Popcorn for (almost) all tastes

Popcorn for (almost) all tastes

Think of popcorn and I think of going to the cinema. Popcorn plus drink and watching a movie go hand in hand. And it conjures a happy feeling because it means a time of relaxation, being entertained and indulging in the snack.

When given the opportunity to review The Kettle Gourmet’s popcorns, I was expecting to just do a taste test of the two familiar flavours — saltish or sweet (just like at the cinema counter).

I was blown away when the packages arrived with each box containing eight different flavours. Each is a unique taste, some very Singaporean — chilli crab, chicken floss, chocolate, fish head curry, kaya butter toast, nasi Lemak, pulut hitam, and salted caramel.

It’s hard to fathom how the local flavours will taste as a popcorn — my head’s still wrapped around just saltish or sweet popcorn.

This is not a job to be done alone (can’t afford to consume so much) so I got the family to take part in the taste test. What stood out in common are that the popcorns are crunchy and have a good bite feel. That’s our preference as we would rather each such popcorn instead of the soft and chewy version.

In terms of taste, different ones have different preferences.

One was intrigued by the chicken floss flavour, which is caramel coated and mostly sweet. Only wish is to have more chicken floss.

Another liked the curry fish head version, which is mildly spicy, adding a nice kick to the popcorn.

The pulut hitam popcorn looks and tastes like pulut hitam. It has a milky taste and strong flavour, dividng opinions in our family.

More than the flavours, The Kettle Gourmet’s offerings score on creativity.

  1. Packaging — We love the packaging and the fact that parts are perforated and can be repurposed as Christmas decor. It’s simply brilliant and so thoughtful. Also, the brightly coloured boxes make lovely gift packs for giving as presents, giving a happy feel to the recipient.
  2. Size — The packs come in handy sizes with the 30g version fitting nicely into the palm of the hand. Additional, they are resealable with a ziplock so one is not compelled to finish everything at one go.
  3. Well-curated — The flavours offer a mix of sweet and savoury so there’s something for everyone.

The Kettle Gourmet’s snack pack of eight flavours come in two sizes — classic with eight 65g packs (S$40) and mini with eight 30g packs (S$24). They make great Christmas gifts for families and groups of friends, who can hold a tasting session to see who likes what.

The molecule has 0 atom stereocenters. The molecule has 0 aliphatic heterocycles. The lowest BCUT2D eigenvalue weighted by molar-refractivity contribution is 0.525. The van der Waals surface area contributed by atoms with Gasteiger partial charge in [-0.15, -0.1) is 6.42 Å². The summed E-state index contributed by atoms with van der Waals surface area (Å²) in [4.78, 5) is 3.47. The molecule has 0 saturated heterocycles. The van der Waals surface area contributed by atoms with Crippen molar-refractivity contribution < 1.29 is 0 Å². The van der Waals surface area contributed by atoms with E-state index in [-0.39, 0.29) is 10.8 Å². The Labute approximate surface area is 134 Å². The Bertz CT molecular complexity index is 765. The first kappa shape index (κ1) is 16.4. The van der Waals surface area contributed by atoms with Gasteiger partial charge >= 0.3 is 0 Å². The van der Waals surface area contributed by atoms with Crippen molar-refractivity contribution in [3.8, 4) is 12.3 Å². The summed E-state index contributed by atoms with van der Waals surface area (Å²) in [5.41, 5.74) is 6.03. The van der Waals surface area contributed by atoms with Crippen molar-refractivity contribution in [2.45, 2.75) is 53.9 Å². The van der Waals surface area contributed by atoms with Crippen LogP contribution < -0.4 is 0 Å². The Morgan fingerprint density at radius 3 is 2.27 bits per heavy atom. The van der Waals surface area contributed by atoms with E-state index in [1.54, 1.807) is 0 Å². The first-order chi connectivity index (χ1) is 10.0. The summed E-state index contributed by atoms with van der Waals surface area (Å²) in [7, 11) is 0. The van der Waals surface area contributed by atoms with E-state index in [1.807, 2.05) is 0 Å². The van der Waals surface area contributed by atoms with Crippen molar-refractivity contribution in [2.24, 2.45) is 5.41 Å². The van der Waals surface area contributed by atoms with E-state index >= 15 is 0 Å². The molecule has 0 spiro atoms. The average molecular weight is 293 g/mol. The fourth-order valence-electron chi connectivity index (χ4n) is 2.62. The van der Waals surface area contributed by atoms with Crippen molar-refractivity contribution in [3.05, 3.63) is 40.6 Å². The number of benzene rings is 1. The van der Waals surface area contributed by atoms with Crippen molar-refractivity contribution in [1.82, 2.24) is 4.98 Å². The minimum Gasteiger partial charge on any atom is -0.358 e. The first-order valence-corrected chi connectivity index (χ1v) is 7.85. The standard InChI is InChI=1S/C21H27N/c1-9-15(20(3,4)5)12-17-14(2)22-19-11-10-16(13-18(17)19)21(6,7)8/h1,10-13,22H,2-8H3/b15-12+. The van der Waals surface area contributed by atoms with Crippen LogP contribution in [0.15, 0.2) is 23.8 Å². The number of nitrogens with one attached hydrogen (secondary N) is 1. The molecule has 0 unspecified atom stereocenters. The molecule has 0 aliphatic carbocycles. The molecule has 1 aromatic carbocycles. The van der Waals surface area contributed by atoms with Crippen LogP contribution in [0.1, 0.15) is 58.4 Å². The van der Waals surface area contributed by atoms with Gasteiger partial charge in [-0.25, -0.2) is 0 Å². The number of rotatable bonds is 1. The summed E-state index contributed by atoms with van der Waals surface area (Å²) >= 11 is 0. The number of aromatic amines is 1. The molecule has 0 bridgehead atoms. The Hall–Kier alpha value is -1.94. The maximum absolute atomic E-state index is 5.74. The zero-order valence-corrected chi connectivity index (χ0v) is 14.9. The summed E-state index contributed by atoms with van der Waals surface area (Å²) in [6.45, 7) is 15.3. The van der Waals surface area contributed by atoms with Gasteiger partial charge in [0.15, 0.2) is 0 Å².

Taste: Hard to grade because of individual preferences

Bite feel: πŸ‘πŸ‘πŸ‘πŸ‘

Look: πŸ‘πŸ‘πŸ‘πŸ‘πŸ‘

Value: πŸ‘πŸ‘πŸ‘πŸ‘

Overall: πŸ‘πŸ‘πŸ‘πŸ‘

Oppo Reno6 Pro: Short videos made easy

Oppo Reno6 Pro: Short videos made easy

If you’ve watched the China version of Running Man called Keep Running, Oppo is a name you’d be highly familiar with. As one of the show’s sponsors, its ads are placed throughout each episode. For that, Oppo has certainly achieved top of mind awareness with the reality game show’s audience.

Maybe that’s why I considered getting an Oppo smartphone when my Google Pixel 3’s battery began waning. And I probably would have had I not be gifted another smartphone a few months ago.

While I may not own an Oppo phone, I had the opportunity to evaluate the Oppo Reno6 Pro for a couple of weeks — thanks to the China phonemaker’s public relations agency in Singapore.

Shimmering back

Once unboxed, the flagship smartphone looks the same as most others on the front but it’s back cover is what stands out. The review unit has a Stellar Black backing which shimmers and has a nice feel — almost makes me not want to put on the clear back cover.

I’ll dispense with the specs which you can find in details here. Suffice to say, Oppo Reno6 Pro does what a smartphone should be, including all the latest camera capabilities.

Where this smartphone scores big time are its video features. Newbies and even those seasoned with taking and posting short videos would love the easy to use video tools.

Oppo has made it so convenient to edit and add elements to a video. Just click on the clip and the “Edit” button opens up to a range of editing functions. Besides cropping and rotating, it’s so easy (am I sounding repetitive?) to add a theme, filter, soundtrack, special effects, text, and watermark. And a short video can be produced and shared in seconds (of course, it depends on the network’s upload speed).

As one who is not quite video savvy but does a bit of event reporting and frequent travelling, I really appreciate these features.

Another plus point is the 4,500mAh battery which can last for about a day and the in-the-box charger which juices the phone really quickly. In an age where most smartphones come without a charging head, Oppo has nudged ahead of its competitors with this move.

Overall, Oppo Reno6 Pro is a smartphone that I don’t mind buying, if I were on the lookout for a new phone.

If there’s an area that Oppo could have done better, it’s pricing. At S$949, Oppo Reno6 Pro 5G is good but feels costly compared to its peers. Perhaps, potential buyers can wait till 12.12 to see if they can get a better deal.


Features: πŸ‘πŸ‘πŸ‘πŸ‘

Value: πŸ‘πŸ‘πŸ‘

Overall: πŸ‘πŸ‘πŸ‘πŸ‘

126 big pao price up, ingredients down

126 big pao price up, ingredients down

When it comes to baos (dumplings), Singapore is so blessed to have many brand names offering these treats — Ho Kee Pau, Tanjong Rhu Pau and Confectionary, Teck Kee Tanglin Pau, and Tiong Bahru to name a few.